The Q Theories

Early in the 23rd Century, the Klingon Empire was beset by members of the Q Continuum (or some other equally powerful race) who conducted, basically, social experiments upon the Klingons on an incredible scale. One such experiment these Q conducted began with the rising tensions between the Klingon Empire and the rapidly expanding upstart United Federation of Planets.

As the Klingons trumpeted their superiority over the physically inferior and comparatively docile humans, the Q decided to teach the Klingon race a lesson in humility by transforming them all into near replicas of humans; the proud forehead ridges no longer part of their anatomy. This humiliating transformation also exacerbated Klingon tensions with the Federation.

In order not to upset the balance of power in the quadrant, the Q made the Klingon transformation retroactive, effectively altering the databanks and memories of any race who had ever encountered the Klingons.

When finished with the experiment (or perhaps bored with it), the Q eventually returned the Klingons to their original state, as well as the rest of the quadrant. Unfortunately, the Klingons themselves did not forget, and upon their reversion were especially anti-Federation in their policies and practices.

Because of the lingering resentment over being shamed for decades, Klingon historians who noted these events were subsequently ostracized and eventually deemed heretics and were purged in all sorts of unnecessarily brutal ways. As part of these purges, all public records and references to this time were destroyed, and although the events are sometimes whispered about, Klingons are loath to speak of, much less remember, this terrible time.

Another Q Theory postulates that when the Q Continuum first began observing the Klingons, they found the fierce warrior race to be overly proud - arrogant, barbaric and ceremonious to a fault. Seeking to humble the Klingons, one particularly playful member of the Continuum decided to play an "innocent" prank on them. This Q used his powers to cause the Klingons of a certain region of Qo'noS to lose all of their head ridges, making them significantly less fierce in appearance; in essence looking like generic humanoids, and were suddenly not particularly menacing.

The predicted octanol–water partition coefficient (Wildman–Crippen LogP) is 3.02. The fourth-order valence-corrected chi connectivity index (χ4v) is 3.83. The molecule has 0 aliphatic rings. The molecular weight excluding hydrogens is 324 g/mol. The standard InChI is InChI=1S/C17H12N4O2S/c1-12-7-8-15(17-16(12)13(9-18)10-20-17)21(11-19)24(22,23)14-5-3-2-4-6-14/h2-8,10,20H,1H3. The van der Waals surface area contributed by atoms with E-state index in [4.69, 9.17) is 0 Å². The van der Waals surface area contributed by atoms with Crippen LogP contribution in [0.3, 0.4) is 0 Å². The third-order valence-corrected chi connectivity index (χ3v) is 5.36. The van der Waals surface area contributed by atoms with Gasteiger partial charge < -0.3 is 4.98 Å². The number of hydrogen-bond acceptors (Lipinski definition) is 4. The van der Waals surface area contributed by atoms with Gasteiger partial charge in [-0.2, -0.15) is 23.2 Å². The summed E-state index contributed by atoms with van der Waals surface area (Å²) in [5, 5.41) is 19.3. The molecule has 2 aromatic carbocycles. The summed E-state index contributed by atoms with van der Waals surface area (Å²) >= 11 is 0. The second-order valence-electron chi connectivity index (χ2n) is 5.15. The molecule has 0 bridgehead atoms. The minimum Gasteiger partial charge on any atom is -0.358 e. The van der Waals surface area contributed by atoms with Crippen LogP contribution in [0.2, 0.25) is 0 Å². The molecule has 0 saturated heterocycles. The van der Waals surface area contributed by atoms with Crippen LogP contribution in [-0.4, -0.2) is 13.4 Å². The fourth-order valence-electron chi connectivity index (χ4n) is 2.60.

As this Q did not make his presence known to the Klingons, the sudden loss of ridges caused much confusion and strife among the Klingon people, and the "ridgeless" Klingons were left to ponder whether they had experienced some sort of spontaneous genetic mutation. After several generations of contention between the various factions of Klingons, the Q finally decided that the novelty had worn off, and returned all Klingons to their natural, ridged-forehead state.

The Under-Resourced Creator Theory

This theory states that the universe is a creation of one or more beings, and that our universe exists solely for their entertainment. Being almost but not quite all-powerful, the Creator at one time envisioned Klingons as they exist today, but at that time was unable, with the limited resources at hand, to fully realize the original vision for them.

However, as time moved forward and the universe grew, the Creator was provided with resources vastly superior to the ones originally available, and thus Klingons were recreated in the original vision. Because every being in this galaxy is controlled by the Creator, few beings ever questioned the discrepancy and those that did were met with evasive answers, all at the behest of the Creator. Being a very busy Creator, there were always more pressing issues at hand than explaining the discrepancy, and thus the issue has remained a mystery to this day.

While someday the truth about this odd discrepancy in Klingon appearance may be known, it's entirely possible that the truth has been lost over the course of history.

Do you have your own Klingon Discrepancy Theory? Make your voice heard on the Star Trek Message Boards here!


 






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Reference



Episode Detail:
All Our Yesterdays

Character:
James T. Kirk